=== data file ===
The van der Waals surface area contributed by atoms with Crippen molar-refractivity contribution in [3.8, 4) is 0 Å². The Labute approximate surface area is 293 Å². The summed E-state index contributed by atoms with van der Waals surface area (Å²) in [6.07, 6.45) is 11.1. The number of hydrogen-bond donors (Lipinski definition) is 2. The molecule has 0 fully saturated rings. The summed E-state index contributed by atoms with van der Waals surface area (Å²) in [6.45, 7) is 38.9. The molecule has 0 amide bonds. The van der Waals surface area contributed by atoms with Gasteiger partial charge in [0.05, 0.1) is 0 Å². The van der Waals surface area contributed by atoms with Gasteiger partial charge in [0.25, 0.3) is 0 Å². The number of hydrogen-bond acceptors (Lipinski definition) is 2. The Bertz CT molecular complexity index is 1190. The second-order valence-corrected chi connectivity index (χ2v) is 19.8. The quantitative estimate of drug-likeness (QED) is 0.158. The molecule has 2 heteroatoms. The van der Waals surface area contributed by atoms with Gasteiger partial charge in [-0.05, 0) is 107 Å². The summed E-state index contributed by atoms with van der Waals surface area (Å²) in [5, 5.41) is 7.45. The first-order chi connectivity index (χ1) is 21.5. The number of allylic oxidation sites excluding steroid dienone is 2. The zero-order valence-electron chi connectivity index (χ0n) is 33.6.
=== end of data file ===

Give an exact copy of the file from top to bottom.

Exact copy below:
The van der Waals surface area contributed by atoms with Crippen molar-refractivity contribution in [3.8, 4) is 0 Å². The Labute approximate surface area is 293 Å². The summed E-state index contributed by atoms with van der Waals surface area (Å²) in [6.07, 6.45) is 11.1. The number of hydrogen-bond donors (Lipinski definition) is 2. The molecule has 0 fully saturated rings. The summed E-state index contributed by atoms with van der Waals surface area (Å²) in [6.45, 7) is 38.9. The molecule has 0 amide bonds. The van der Waals surface area contributed by atoms with Gasteiger partial charge in [0.05, 0.1) is 0 Å². The van der Waals surface area contributed by atoms with Gasteiger partial charge in [0.25, 0.3) is 0 Å². The number of hydrogen-bond acceptors (Lipinski definition) is 2. The Bertz CT molecular complexity index is 1190. The second-order valence-corrected chi connectivity index (χ2v) is 19.8. The quantitative estimate of drug-likeness (QED) is 0.158. The molecule has 2 heteroatoms. The van der Waals surface area contributed by atoms with Gasteiger partial charge in [-0.05, 0) is 107 Å². The summed E-state index contributed by atoms with van der Waals surface area (Å²) in [5, 5.41) is 7.45. The first-order chi connectivity index (χ1) is 21.5. The number of allylic oxidation sites excluding steroid dienone is 2. The zero-order valence-electron chi connectivity index (χ0n) is 33.6.